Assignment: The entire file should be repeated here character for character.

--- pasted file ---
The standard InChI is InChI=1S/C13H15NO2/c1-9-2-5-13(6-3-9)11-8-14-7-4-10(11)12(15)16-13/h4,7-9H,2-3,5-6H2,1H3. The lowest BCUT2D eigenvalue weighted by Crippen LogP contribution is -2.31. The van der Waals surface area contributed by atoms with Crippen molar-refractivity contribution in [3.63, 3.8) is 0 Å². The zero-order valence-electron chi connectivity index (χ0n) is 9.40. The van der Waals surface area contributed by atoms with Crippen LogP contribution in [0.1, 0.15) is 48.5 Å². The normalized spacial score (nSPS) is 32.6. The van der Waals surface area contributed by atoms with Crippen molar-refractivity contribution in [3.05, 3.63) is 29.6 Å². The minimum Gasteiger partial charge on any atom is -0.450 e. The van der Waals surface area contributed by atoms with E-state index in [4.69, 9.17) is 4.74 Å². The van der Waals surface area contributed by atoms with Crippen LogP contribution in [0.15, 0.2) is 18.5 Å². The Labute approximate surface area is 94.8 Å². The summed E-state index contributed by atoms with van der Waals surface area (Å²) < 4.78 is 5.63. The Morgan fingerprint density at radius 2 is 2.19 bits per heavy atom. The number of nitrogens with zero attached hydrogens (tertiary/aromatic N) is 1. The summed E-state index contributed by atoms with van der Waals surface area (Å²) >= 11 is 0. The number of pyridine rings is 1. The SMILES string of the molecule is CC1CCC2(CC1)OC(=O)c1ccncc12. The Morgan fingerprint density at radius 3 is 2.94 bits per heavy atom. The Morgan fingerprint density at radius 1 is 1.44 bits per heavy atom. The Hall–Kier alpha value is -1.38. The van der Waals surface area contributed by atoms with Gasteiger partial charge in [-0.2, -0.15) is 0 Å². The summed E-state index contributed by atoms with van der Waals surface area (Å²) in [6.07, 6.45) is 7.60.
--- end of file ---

The standard InChI is InChI=1S/C13H15NO2/c1-9-2-5-13(6-3-9)11-8-14-7-4-10(11)12(15)16-13/h4,7-9H,2-3,5-6H2,1H3. The lowest BCUT2D eigenvalue weighted by Crippen LogP contribution is -2.31. The van der Waals surface area contributed by atoms with Crippen molar-refractivity contribution in [3.63, 3.8) is 0 Å². The zero-order valence-electron chi connectivity index (χ0n) is 9.40. The van der Waals surface area contributed by atoms with Crippen LogP contribution in [0.1, 0.15) is 48.5 Å². The normalized spacial score (nSPS) is 32.6. The van der Waals surface area contributed by atoms with Crippen molar-refractivity contribution in [3.05, 3.63) is 29.6 Å². The minimum Gasteiger partial charge on any atom is -0.450 e. The van der Waals surface area contributed by atoms with E-state index in [4.69, 9.17) is 4.74 Å². The van der Waals surface area contributed by atoms with Crippen LogP contribution in [0.15, 0.2) is 18.5 Å². The Labute approximate surface area is 94.8 Å². The summed E-state index contributed by atoms with van der Waals surface area (Å²) < 4.78 is 5.63. The Morgan fingerprint density at radius 2 is 2.19 bits per heavy atom. The number of nitrogens with zero attached hydrogens (tertiary/aromatic N) is 1. The summed E-state index contributed by atoms with van der Waals surface area (Å²) >= 11 is 0. The number of pyridine rings is 1. The SMILES string of the molecule is CC1CCC2(CC1)OC(=O)c1ccncc12. The Morgan fingerprint density at radius 3 is 2.94 bits per heavy atom. The Morgan fingerprint density at radius 1 is 1.44 bits per heavy atom. The Hall–Kier alpha value is -1.38. The van der Waals surface area contributed by atoms with Gasteiger partial charge in [-0.2, -0.15) is 0 Å². The summed E-state index contributed by atoms with van der Waals surface area (Å²) in [6.07, 6.45) is 7.60.